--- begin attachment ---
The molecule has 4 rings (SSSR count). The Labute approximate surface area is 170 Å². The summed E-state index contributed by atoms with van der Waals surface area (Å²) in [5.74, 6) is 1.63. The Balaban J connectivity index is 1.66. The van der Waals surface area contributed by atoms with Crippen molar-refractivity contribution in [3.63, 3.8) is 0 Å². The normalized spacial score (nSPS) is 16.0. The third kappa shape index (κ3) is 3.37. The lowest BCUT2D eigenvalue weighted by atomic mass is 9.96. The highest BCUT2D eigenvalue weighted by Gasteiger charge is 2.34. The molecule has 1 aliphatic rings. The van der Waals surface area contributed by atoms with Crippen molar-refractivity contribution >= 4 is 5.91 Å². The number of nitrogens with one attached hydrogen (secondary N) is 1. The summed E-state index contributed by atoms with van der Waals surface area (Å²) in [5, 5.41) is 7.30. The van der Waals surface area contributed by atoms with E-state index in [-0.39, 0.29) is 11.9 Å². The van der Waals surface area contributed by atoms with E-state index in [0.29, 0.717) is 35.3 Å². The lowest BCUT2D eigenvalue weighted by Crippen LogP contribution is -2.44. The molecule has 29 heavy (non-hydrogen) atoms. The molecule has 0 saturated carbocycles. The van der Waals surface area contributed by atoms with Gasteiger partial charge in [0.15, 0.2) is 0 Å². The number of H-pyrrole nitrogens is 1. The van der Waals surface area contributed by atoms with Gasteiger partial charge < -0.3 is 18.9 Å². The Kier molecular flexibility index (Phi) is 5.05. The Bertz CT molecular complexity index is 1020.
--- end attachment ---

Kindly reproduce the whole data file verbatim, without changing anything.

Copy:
The molecule has 4 rings (SSSR count). The Labute approximate surface area is 170 Å². The summed E-state index contributed by atoms with van der Waals surface area (Å²) in [5.74, 6) is 1.63. The Balaban J connectivity index is 1.66. The van der Waals surface area contributed by atoms with Crippen molar-refractivity contribution in [3.63, 3.8) is 0 Å². The normalized spacial score (nSPS) is 16.0. The third kappa shape index (κ3) is 3.37. The lowest BCUT2D eigenvalue weighted by atomic mass is 9.96. The highest BCUT2D eigenvalue weighted by Gasteiger charge is 2.34. The molecule has 1 aliphatic rings. The van der Waals surface area contributed by atoms with Crippen molar-refractivity contribution >= 4 is 5.91 Å². The number of nitrogens with one attached hydrogen (secondary N) is 1. The summed E-state index contributed by atoms with van der Waals surface area (Å²) in [5, 5.41) is 7.30. The van der Waals surface area contributed by atoms with E-state index in [-0.39, 0.29) is 11.9 Å². The van der Waals surface area contributed by atoms with E-state index in [0.29, 0.717) is 35.3 Å². The lowest BCUT2D eigenvalue weighted by Crippen LogP contribution is -2.44. The molecule has 29 heavy (non-hydrogen) atoms. The molecule has 0 saturated carbocycles. The van der Waals surface area contributed by atoms with Gasteiger partial charge in [0.15, 0.2) is 0 Å². The number of H-pyrrole nitrogens is 1. The van der Waals surface area contributed by atoms with Gasteiger partial charge < -0.3 is 18.9 Å². The Kier molecular flexibility index (Phi) is 5.05. The Bertz CT molecular complexity index is 1020.